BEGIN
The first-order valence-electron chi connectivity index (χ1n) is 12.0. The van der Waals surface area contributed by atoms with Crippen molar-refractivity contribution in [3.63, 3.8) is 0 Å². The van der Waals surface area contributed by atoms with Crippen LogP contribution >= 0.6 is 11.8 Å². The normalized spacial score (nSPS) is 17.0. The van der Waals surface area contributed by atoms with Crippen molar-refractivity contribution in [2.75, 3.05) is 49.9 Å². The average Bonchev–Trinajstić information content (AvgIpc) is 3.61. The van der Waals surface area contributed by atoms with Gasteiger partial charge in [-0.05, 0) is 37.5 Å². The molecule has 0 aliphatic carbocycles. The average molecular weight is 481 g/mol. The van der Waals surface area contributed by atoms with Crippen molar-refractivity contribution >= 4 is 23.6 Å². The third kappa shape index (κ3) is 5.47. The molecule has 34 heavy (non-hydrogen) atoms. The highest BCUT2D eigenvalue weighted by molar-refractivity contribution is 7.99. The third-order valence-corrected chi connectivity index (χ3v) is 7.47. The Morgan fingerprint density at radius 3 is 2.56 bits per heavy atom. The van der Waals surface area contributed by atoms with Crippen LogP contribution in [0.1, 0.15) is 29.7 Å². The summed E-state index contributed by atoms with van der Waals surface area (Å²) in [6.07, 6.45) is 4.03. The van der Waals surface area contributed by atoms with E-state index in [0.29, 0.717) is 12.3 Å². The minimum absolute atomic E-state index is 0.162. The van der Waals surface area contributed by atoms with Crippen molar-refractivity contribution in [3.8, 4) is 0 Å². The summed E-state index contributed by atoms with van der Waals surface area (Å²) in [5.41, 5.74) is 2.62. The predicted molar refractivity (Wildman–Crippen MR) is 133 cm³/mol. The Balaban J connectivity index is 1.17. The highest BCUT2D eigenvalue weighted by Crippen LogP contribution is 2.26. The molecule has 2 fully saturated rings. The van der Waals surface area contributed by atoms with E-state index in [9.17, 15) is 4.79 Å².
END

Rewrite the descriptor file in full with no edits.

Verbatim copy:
The first-order valence-electron chi connectivity index (χ1n) is 12.0. The van der Waals surface area contributed by atoms with Crippen molar-refractivity contribution in [3.63, 3.8) is 0 Å². The van der Waals surface area contributed by atoms with Crippen LogP contribution >= 0.6 is 11.8 Å². The normalized spacial score (nSPS) is 17.0. The van der Waals surface area contributed by atoms with Crippen molar-refractivity contribution in [2.75, 3.05) is 49.9 Å². The average Bonchev–Trinajstić information content (AvgIpc) is 3.61. The van der Waals surface area contributed by atoms with Gasteiger partial charge in [-0.05, 0) is 37.5 Å². The molecule has 0 aliphatic carbocycles. The average molecular weight is 481 g/mol. The van der Waals surface area contributed by atoms with Crippen molar-refractivity contribution >= 4 is 23.6 Å². The third kappa shape index (κ3) is 5.47. The molecule has 34 heavy (non-hydrogen) atoms. The highest BCUT2D eigenvalue weighted by molar-refractivity contribution is 7.99. The third-order valence-corrected chi connectivity index (χ3v) is 7.47. The Morgan fingerprint density at radius 3 is 2.56 bits per heavy atom. The van der Waals surface area contributed by atoms with Crippen LogP contribution in [0.1, 0.15) is 29.7 Å². The summed E-state index contributed by atoms with van der Waals surface area (Å²) in [6.07, 6.45) is 4.03. The van der Waals surface area contributed by atoms with E-state index in [0.29, 0.717) is 12.3 Å². The minimum absolute atomic E-state index is 0.162. The van der Waals surface area contributed by atoms with Crippen molar-refractivity contribution in [3.8, 4) is 0 Å². The summed E-state index contributed by atoms with van der Waals surface area (Å²) in [5.41, 5.74) is 2.62. The predicted molar refractivity (Wildman–Crippen MR) is 133 cm³/mol. The Balaban J connectivity index is 1.17. The highest BCUT2D eigenvalue weighted by Crippen LogP contribution is 2.26. The molecule has 2 fully saturated rings. The van der Waals surface area contributed by atoms with E-state index in [9.17, 15) is 4.79 Å².